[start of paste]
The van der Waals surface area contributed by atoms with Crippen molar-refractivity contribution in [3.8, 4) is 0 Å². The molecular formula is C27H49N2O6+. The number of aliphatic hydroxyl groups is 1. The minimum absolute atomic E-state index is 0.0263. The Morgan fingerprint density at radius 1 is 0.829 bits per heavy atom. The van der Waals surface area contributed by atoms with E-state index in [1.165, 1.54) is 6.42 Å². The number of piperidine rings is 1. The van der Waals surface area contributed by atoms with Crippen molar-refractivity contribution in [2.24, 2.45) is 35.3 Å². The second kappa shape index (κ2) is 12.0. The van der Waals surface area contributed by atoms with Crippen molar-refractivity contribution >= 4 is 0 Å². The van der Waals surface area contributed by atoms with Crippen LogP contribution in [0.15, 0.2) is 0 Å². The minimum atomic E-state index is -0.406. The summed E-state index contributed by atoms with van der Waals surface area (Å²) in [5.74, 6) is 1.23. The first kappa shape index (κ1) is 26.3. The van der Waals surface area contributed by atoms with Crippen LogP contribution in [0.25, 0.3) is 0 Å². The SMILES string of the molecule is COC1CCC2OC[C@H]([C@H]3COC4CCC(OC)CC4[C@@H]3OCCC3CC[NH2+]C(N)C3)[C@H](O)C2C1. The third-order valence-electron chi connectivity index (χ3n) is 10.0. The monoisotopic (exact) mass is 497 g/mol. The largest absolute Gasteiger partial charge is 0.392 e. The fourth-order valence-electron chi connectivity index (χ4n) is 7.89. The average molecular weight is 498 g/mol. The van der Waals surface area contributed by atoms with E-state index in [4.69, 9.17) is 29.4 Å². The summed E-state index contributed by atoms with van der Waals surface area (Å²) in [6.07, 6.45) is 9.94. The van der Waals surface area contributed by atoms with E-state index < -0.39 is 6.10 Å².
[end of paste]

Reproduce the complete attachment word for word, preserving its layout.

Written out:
The van der Waals surface area contributed by atoms with Crippen molar-refractivity contribution in [3.8, 4) is 0 Å². The molecular formula is C27H49N2O6+. The number of aliphatic hydroxyl groups is 1. The minimum absolute atomic E-state index is 0.0263. The Morgan fingerprint density at radius 1 is 0.829 bits per heavy atom. The van der Waals surface area contributed by atoms with E-state index in [1.165, 1.54) is 6.42 Å². The number of piperidine rings is 1. The van der Waals surface area contributed by atoms with Crippen molar-refractivity contribution in [2.24, 2.45) is 35.3 Å². The second kappa shape index (κ2) is 12.0. The van der Waals surface area contributed by atoms with Crippen molar-refractivity contribution >= 4 is 0 Å². The van der Waals surface area contributed by atoms with Crippen LogP contribution in [0.15, 0.2) is 0 Å². The minimum atomic E-state index is -0.406. The summed E-state index contributed by atoms with van der Waals surface area (Å²) in [5.74, 6) is 1.23. The first kappa shape index (κ1) is 26.3. The van der Waals surface area contributed by atoms with Crippen LogP contribution in [0.25, 0.3) is 0 Å². The SMILES string of the molecule is COC1CCC2OC[C@H]([C@H]3COC4CCC(OC)CC4[C@@H]3OCCC3CC[NH2+]C(N)C3)[C@H](O)C2C1. The third-order valence-electron chi connectivity index (χ3n) is 10.0. The monoisotopic (exact) mass is 497 g/mol. The largest absolute Gasteiger partial charge is 0.392 e. The fourth-order valence-electron chi connectivity index (χ4n) is 7.89. The average molecular weight is 498 g/mol. The van der Waals surface area contributed by atoms with E-state index in [4.69, 9.17) is 29.4 Å². The summed E-state index contributed by atoms with van der Waals surface area (Å²) in [6.07, 6.45) is 9.94. The van der Waals surface area contributed by atoms with E-state index < -0.39 is 6.10 Å².